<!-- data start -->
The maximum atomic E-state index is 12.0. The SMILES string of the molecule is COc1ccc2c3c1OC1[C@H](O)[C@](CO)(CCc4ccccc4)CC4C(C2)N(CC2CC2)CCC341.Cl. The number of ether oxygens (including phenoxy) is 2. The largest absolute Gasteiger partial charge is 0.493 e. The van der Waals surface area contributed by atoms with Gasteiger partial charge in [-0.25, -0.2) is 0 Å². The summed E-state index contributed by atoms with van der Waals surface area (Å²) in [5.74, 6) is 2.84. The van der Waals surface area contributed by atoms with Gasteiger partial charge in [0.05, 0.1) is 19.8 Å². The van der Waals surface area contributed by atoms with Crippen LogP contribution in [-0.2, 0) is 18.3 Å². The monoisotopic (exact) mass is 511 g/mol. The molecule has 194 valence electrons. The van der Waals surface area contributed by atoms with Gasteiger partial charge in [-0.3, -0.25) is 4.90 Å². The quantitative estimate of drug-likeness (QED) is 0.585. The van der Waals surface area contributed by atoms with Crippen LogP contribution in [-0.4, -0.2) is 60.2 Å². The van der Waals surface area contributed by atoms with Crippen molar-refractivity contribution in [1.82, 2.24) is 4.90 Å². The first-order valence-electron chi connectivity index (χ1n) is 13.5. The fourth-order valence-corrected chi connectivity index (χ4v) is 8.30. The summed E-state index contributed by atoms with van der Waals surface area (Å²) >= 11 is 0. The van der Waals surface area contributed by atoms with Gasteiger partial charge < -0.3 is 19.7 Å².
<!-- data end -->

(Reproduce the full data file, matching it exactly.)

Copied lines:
The maximum atomic E-state index is 12.0. The SMILES string of the molecule is COc1ccc2c3c1OC1[C@H](O)[C@](CO)(CCc4ccccc4)CC4C(C2)N(CC2CC2)CCC341.Cl. The number of ether oxygens (including phenoxy) is 2. The largest absolute Gasteiger partial charge is 0.493 e. The van der Waals surface area contributed by atoms with Gasteiger partial charge in [-0.25, -0.2) is 0 Å². The summed E-state index contributed by atoms with van der Waals surface area (Å²) in [5.74, 6) is 2.84. The van der Waals surface area contributed by atoms with Gasteiger partial charge in [0.05, 0.1) is 19.8 Å². The van der Waals surface area contributed by atoms with Crippen LogP contribution in [-0.2, 0) is 18.3 Å². The monoisotopic (exact) mass is 511 g/mol. The molecule has 194 valence electrons. The van der Waals surface area contributed by atoms with Gasteiger partial charge in [-0.3, -0.25) is 4.90 Å². The quantitative estimate of drug-likeness (QED) is 0.585. The van der Waals surface area contributed by atoms with Crippen LogP contribution in [-0.4, -0.2) is 60.2 Å². The van der Waals surface area contributed by atoms with Crippen molar-refractivity contribution in [1.82, 2.24) is 4.90 Å². The first-order valence-electron chi connectivity index (χ1n) is 13.5. The fourth-order valence-corrected chi connectivity index (χ4v) is 8.30. The summed E-state index contributed by atoms with van der Waals surface area (Å²) >= 11 is 0. The van der Waals surface area contributed by atoms with Gasteiger partial charge < -0.3 is 19.7 Å².